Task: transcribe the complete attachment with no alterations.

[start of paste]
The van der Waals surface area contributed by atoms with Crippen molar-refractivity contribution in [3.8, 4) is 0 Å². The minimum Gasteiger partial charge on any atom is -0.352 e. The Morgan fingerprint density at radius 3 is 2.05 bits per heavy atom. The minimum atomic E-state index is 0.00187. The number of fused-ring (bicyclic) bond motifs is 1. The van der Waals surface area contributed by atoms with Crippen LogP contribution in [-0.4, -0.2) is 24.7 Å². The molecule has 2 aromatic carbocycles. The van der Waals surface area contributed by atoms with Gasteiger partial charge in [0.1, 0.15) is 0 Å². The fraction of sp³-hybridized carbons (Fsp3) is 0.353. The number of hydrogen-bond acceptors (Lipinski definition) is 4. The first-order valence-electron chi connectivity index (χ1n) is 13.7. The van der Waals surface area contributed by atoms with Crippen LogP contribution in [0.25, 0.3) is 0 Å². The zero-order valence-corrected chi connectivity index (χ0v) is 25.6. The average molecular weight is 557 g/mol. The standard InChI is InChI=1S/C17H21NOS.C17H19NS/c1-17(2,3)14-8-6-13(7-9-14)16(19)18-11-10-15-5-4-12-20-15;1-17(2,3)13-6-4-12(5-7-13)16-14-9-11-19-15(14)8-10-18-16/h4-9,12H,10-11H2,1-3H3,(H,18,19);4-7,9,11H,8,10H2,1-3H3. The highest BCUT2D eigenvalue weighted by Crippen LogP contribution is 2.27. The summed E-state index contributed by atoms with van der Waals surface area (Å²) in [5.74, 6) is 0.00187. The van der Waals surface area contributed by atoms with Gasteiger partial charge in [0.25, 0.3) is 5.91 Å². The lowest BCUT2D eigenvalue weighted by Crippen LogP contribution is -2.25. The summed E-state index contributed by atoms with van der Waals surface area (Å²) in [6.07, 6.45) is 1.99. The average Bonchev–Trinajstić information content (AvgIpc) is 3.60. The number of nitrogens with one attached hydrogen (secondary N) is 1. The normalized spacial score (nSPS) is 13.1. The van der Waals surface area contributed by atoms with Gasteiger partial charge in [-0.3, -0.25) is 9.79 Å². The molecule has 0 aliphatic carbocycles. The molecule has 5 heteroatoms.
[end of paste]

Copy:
The van der Waals surface area contributed by atoms with Crippen molar-refractivity contribution in [3.8, 4) is 0 Å². The minimum Gasteiger partial charge on any atom is -0.352 e. The Morgan fingerprint density at radius 3 is 2.05 bits per heavy atom. The minimum atomic E-state index is 0.00187. The number of fused-ring (bicyclic) bond motifs is 1. The van der Waals surface area contributed by atoms with Crippen LogP contribution in [-0.4, -0.2) is 24.7 Å². The molecule has 2 aromatic carbocycles. The van der Waals surface area contributed by atoms with Gasteiger partial charge in [0.1, 0.15) is 0 Å². The fraction of sp³-hybridized carbons (Fsp3) is 0.353. The number of hydrogen-bond acceptors (Lipinski definition) is 4. The first-order valence-electron chi connectivity index (χ1n) is 13.7. The van der Waals surface area contributed by atoms with Crippen LogP contribution in [0.25, 0.3) is 0 Å². The zero-order valence-corrected chi connectivity index (χ0v) is 25.6. The average molecular weight is 557 g/mol. The standard InChI is InChI=1S/C17H21NOS.C17H19NS/c1-17(2,3)14-8-6-13(7-9-14)16(19)18-11-10-15-5-4-12-20-15;1-17(2,3)13-6-4-12(5-7-13)16-14-9-11-19-15(14)8-10-18-16/h4-9,12H,10-11H2,1-3H3,(H,18,19);4-7,9,11H,8,10H2,1-3H3. The highest BCUT2D eigenvalue weighted by Crippen LogP contribution is 2.27. The summed E-state index contributed by atoms with van der Waals surface area (Å²) in [5.74, 6) is 0.00187. The van der Waals surface area contributed by atoms with Gasteiger partial charge in [0.25, 0.3) is 5.91 Å². The lowest BCUT2D eigenvalue weighted by Crippen LogP contribution is -2.25. The summed E-state index contributed by atoms with van der Waals surface area (Å²) in [6.07, 6.45) is 1.99. The average Bonchev–Trinajstić information content (AvgIpc) is 3.60. The number of nitrogens with one attached hydrogen (secondary N) is 1. The normalized spacial score (nSPS) is 13.1. The van der Waals surface area contributed by atoms with Gasteiger partial charge in [-0.3, -0.25) is 9.79 Å². The molecule has 0 aliphatic carbocycles. The molecule has 5 heteroatoms.